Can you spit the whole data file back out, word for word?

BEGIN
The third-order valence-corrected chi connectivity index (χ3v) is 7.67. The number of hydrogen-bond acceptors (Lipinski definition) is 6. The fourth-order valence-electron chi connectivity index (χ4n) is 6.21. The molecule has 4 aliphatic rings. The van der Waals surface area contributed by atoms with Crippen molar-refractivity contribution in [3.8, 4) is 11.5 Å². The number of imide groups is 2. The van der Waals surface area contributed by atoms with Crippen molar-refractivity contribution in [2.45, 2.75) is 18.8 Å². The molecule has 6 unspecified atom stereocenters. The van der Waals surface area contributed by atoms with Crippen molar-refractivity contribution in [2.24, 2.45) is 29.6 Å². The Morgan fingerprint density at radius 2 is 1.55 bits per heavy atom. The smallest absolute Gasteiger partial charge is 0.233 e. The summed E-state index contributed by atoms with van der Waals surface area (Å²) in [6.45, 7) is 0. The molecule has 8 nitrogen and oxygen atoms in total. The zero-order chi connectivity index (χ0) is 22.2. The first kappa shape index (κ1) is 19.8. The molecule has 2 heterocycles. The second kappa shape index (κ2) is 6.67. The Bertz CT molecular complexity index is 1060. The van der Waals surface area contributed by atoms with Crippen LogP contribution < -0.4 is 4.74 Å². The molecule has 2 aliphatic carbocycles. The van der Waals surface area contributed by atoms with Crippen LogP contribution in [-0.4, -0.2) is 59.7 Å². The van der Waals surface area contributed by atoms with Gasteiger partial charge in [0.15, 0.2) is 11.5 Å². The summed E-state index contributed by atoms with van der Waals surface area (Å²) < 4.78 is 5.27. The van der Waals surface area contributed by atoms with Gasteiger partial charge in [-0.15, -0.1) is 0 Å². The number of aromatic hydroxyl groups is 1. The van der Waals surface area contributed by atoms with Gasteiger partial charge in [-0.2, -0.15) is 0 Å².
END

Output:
The third-order valence-corrected chi connectivity index (χ3v) is 7.67. The number of hydrogen-bond acceptors (Lipinski definition) is 6. The fourth-order valence-electron chi connectivity index (χ4n) is 6.21. The molecule has 4 aliphatic rings. The van der Waals surface area contributed by atoms with Crippen molar-refractivity contribution in [3.8, 4) is 11.5 Å². The number of imide groups is 2. The van der Waals surface area contributed by atoms with Crippen molar-refractivity contribution in [2.45, 2.75) is 18.8 Å². The molecule has 6 unspecified atom stereocenters. The van der Waals surface area contributed by atoms with Crippen molar-refractivity contribution in [2.24, 2.45) is 29.6 Å². The Morgan fingerprint density at radius 2 is 1.55 bits per heavy atom. The smallest absolute Gasteiger partial charge is 0.233 e. The summed E-state index contributed by atoms with van der Waals surface area (Å²) in [6.45, 7) is 0. The molecule has 8 nitrogen and oxygen atoms in total. The zero-order chi connectivity index (χ0) is 22.2. The first kappa shape index (κ1) is 19.8. The molecule has 2 heterocycles. The second kappa shape index (κ2) is 6.67. The Bertz CT molecular complexity index is 1060. The van der Waals surface area contributed by atoms with Crippen LogP contribution < -0.4 is 4.74 Å². The molecule has 2 aliphatic carbocycles. The van der Waals surface area contributed by atoms with Crippen LogP contribution in [-0.4, -0.2) is 59.7 Å². The van der Waals surface area contributed by atoms with Gasteiger partial charge in [0.15, 0.2) is 11.5 Å². The summed E-state index contributed by atoms with van der Waals surface area (Å²) < 4.78 is 5.27. The van der Waals surface area contributed by atoms with Gasteiger partial charge in [-0.15, -0.1) is 0 Å². The number of aromatic hydroxyl groups is 1. The van der Waals surface area contributed by atoms with Gasteiger partial charge in [-0.2, -0.15) is 0 Å².